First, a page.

Objective The relationship between inflammatory markers and depressive symptoms has been reported inconsistently. Moreover, there were only a few studies conducted in an Asian population. The purpose of this study was to examine the association between C reactive protein (CRP) and depressive symptoms in an elderly Korean population.
Design, setting and participants This study used data from the Korean Social Life, Health and Aging Project Health Examination Cohort, which started in 2011. Among participants aged 60 or over recruited from a rural community, 569 (224 men and 345 women) without a history of stroke, angina pectoris, myocardial infarction or CRP≥20 mg/L were employed for cross-sectional analyses. As a marker of systemic inflammation, CRP was measured. Depressive symptoms were measured with the Center for Epidemiologic Studies Depression (CES-D) scale. Multiple linear regression analysis was used to investigate the relationship between CRP and depressive symptoms.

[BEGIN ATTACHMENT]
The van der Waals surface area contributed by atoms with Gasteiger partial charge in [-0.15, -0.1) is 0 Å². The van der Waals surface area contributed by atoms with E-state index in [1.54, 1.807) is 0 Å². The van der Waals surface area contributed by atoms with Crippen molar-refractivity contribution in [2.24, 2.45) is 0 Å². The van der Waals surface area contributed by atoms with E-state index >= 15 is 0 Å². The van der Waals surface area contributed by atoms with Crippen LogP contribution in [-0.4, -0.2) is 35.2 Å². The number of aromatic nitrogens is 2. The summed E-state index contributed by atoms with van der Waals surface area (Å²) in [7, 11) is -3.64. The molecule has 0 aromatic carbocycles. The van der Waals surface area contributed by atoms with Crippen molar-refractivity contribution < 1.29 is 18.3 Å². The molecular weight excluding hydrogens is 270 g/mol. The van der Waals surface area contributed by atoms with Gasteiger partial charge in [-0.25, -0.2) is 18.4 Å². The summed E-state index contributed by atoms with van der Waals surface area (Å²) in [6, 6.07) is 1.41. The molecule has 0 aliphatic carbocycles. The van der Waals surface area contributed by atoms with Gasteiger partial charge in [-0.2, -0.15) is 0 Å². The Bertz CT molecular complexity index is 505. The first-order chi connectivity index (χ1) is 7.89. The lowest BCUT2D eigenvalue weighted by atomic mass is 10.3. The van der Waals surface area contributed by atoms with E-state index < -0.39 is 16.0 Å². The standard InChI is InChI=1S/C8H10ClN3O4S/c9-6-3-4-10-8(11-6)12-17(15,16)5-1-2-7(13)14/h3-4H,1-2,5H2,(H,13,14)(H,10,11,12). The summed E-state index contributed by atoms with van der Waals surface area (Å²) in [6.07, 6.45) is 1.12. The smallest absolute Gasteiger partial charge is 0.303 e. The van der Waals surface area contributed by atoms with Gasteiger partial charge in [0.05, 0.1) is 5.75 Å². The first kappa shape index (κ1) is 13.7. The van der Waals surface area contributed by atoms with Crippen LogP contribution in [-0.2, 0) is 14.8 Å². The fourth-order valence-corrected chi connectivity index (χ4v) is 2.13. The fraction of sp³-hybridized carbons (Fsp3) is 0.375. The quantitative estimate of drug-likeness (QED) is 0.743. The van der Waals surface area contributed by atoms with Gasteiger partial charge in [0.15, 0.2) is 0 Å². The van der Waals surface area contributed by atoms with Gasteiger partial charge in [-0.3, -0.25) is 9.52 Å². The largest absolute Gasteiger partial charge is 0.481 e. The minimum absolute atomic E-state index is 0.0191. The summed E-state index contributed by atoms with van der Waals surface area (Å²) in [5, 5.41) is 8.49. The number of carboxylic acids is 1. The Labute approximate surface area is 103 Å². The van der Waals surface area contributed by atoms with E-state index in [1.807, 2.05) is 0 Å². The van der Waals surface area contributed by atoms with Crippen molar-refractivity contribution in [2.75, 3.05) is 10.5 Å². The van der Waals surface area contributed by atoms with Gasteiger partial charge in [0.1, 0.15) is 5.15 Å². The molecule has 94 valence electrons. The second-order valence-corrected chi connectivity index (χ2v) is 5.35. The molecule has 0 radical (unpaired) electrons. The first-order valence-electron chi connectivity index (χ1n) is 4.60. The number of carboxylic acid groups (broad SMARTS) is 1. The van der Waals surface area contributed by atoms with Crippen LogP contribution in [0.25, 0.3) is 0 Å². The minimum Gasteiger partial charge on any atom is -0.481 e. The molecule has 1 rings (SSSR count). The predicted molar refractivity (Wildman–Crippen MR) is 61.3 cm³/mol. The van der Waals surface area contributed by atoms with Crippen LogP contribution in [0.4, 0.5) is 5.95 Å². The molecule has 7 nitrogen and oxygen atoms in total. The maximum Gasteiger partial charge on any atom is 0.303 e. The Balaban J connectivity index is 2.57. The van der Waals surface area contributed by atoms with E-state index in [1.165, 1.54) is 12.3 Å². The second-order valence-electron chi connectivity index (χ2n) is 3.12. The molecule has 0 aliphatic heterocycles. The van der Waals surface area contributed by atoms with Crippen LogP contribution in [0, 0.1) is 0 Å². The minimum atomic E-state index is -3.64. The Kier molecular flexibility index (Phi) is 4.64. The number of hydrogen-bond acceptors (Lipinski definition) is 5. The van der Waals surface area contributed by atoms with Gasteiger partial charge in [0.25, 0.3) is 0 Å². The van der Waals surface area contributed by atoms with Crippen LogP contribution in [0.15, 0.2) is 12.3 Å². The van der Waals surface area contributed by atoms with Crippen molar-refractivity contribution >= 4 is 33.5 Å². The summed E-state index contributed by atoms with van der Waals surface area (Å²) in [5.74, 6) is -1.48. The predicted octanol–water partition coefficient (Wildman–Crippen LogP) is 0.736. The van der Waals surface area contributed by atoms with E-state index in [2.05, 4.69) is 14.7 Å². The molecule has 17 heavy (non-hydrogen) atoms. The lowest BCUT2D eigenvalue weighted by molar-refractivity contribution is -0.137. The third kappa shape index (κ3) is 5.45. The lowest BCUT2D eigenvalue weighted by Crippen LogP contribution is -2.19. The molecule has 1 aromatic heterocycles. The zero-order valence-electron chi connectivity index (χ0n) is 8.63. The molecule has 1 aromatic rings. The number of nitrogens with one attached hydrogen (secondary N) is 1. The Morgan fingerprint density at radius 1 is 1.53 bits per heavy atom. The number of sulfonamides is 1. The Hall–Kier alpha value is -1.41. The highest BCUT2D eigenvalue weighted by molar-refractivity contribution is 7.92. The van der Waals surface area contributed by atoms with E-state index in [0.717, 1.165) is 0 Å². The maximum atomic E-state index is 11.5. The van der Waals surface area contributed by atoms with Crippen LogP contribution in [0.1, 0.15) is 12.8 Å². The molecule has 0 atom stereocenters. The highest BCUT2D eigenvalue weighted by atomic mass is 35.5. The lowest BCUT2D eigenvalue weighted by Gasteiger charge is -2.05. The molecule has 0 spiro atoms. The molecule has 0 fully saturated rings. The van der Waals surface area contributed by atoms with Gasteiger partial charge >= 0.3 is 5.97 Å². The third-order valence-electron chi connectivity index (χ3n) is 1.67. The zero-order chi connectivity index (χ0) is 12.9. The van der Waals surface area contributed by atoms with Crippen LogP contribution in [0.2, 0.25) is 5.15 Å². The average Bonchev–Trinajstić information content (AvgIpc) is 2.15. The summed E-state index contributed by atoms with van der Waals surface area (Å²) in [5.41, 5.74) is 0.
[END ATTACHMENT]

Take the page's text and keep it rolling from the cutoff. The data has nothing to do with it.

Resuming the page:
Results In men, CRP levels had significant associations with depressive symptoms before (β=0.420, p=0.010) and after (β=0.336, p=0.025) adjusting for age, body mass index, systolic blood pressure, number of comorbidities, smoking status, alcohol intake, marital status, education and sleep duration. However, in women, the association between CRP and depressive symptoms was not significant before (p=0.250) and after (p=0.256) adjustment.
Conclusions Our findings suggest that elevated CRP levels are independently associated with the presence of depressive symptoms in elderly Korean men.
- GERIATRIC MEDICINE